Learn how users interact with your app using Flurry Analytics

Are you a BlackBerry WebWorks / HTML5 developer like me who has an almost unhealthy need to know what user’s are doing while using your BlackBerry 10 application? Well I have some great news for you! Flurry Analytics has recently released a free HTML5 SDK for their analytics service and it is AWESOME.

Whether you’re looking to track simple application usage, or more in-depth analytics, Flurry has got you covered. Integrating the SDK into your project will literally take a few minutes and provide you with a ton of information on how your app is being used.

The basic usage of the SDK allows you to track quite a bit of stats right out of the box and enabled you to see analytics surrounding app Usage (Active Users, Sessions, Session Length, Frequency of Use, etc.).

Event Analytics

If you want to get much more detailed, and if you’re anything like me I’m sure you do, Flurry also provides you with Event analytics.

Events can essentially be anything you want them to be. By executing one line of code in your app during an “event” you’re able to start tracking occurrences of said event, and see how often the event is being triggered in your app.

This can really come in handy when you’re looking for ways to monetize your app. In one of my own applications, Filter Mama, I wanted to know which photo filters and effects users were using the most. By collecting event analytics I was able learn which filters users added most often, and was able to focus on creating new ones based upon the most popular effects.


Adding Flurry to your project is super easy, and literally takes only a few lines of code.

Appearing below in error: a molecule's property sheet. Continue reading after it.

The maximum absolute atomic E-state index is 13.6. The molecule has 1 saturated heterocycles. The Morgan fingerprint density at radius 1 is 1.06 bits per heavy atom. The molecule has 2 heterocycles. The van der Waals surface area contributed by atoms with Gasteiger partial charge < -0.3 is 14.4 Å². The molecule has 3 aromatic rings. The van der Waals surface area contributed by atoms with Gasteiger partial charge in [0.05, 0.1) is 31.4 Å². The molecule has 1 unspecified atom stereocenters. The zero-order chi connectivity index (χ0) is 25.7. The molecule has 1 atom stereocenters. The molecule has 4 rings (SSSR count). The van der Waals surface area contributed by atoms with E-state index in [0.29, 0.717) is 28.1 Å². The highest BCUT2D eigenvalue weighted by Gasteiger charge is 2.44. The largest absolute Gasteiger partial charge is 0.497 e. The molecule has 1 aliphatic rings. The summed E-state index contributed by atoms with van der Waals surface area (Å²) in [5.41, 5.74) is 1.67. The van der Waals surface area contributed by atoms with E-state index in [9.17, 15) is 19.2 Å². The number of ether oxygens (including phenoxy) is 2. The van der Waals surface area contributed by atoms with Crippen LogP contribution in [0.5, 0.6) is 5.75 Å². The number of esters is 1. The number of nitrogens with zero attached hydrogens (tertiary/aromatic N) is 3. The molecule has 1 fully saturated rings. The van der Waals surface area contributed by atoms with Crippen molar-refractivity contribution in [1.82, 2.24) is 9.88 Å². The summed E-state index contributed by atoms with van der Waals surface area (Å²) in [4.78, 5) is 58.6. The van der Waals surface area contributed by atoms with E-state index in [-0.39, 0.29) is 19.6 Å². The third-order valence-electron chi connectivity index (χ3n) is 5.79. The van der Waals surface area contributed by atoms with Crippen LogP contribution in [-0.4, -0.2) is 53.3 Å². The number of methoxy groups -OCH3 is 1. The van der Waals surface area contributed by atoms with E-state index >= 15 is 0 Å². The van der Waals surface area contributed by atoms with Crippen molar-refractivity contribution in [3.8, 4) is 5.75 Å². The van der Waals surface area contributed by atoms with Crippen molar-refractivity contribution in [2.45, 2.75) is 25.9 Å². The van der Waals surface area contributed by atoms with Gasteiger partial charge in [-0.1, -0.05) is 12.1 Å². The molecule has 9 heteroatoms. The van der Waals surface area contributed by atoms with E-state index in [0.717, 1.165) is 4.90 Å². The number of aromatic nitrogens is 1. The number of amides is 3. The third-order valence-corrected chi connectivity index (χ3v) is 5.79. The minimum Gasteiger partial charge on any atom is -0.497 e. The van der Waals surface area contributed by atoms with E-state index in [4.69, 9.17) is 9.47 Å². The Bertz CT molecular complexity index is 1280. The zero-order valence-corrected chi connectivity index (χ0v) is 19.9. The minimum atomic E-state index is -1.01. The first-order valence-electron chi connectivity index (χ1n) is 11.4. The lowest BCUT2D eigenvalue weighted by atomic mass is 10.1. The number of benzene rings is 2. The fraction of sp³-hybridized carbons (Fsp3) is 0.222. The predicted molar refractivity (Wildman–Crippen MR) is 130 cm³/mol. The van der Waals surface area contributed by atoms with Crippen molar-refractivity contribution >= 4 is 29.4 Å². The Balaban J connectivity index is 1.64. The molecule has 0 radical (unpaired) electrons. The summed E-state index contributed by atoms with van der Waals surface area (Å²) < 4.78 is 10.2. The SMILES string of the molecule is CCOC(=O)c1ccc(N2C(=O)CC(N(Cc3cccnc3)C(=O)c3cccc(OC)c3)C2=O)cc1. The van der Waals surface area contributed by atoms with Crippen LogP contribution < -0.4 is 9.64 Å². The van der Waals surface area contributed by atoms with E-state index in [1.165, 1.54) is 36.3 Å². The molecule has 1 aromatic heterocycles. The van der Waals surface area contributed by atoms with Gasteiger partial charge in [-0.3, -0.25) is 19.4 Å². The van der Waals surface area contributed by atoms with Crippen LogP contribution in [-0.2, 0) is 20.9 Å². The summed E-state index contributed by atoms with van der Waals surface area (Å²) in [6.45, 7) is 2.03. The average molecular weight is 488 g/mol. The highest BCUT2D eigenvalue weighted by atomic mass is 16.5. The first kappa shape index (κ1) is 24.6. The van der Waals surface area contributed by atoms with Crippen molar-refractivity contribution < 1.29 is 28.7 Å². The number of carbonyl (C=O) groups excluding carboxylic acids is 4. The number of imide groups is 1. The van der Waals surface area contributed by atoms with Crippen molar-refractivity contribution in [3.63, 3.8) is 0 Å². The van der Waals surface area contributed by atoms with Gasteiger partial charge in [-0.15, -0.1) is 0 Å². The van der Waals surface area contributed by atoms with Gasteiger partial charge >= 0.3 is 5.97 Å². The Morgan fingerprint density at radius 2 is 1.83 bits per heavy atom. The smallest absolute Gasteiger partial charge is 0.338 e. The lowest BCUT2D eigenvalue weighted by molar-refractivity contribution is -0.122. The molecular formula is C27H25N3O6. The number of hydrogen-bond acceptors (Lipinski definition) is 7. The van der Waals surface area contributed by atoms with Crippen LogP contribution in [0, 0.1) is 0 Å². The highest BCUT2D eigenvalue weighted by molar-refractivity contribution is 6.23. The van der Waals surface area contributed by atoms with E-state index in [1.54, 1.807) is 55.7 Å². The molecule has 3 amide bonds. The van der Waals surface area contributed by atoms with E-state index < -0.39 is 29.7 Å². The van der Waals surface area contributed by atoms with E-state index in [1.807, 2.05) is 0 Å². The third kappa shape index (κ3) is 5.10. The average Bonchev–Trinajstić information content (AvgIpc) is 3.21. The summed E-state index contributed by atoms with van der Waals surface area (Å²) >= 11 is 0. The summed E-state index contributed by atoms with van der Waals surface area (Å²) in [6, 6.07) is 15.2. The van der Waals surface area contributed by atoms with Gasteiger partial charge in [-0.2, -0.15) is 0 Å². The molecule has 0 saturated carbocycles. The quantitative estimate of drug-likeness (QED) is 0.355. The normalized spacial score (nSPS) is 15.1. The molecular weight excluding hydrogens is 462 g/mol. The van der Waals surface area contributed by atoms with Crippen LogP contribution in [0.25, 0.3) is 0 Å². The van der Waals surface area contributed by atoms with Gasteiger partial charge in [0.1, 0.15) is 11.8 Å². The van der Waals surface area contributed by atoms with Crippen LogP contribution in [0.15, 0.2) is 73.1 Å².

function initApp() {

   // set the application version number


// set the os version

   var env = {

      ‘os’: blackberry.system.softwareVersion


   // Annnnnd GO!

   FlurryAgent.startSession(‘<your API key here>’);

   FlurryAgent.logEvent(‘environment’, env);


Adding events is just as easy, and can be as simple or detailed as you want. Here we’re simply logging the event name as a String, but this could be an Object, or really, any type data is relevant to you and your application.

// Event 1

function eventOne() {

   FlurryAgent.logEvent(‘Event 1’);

   console.log(‘Triggered: Event 1’);


// Event 2

function eventTwo() {

   FlurryAgent.logEvent(‘Event 2’);

   console.log(‘Triggered: Event 2’);


I’ve written a small sample app, which shows you how to integrate Flurry into your BlackBerry WebWorks application and begin gathering analytics. I’ve included both the basic usage, as well as how to trap events within your app.

Check out the Flurry Analytics sample in our GitHub Repository.

If you find this sample useful, have any questions, or just want to keep up-to-date on the world of BlackBerry WebWorks and HTML5, follow me on Twitter @chadtatro!

Chad Tetreault

About Chad Tetreault

A developer at heart, I’ve been coding in some shape or form since the age of 13. Nowadays I focus on building awesome cross-platform (Android, iOS, BlackBerry) mobile web applications powered by Cordova, JavaScript, and AngularJS.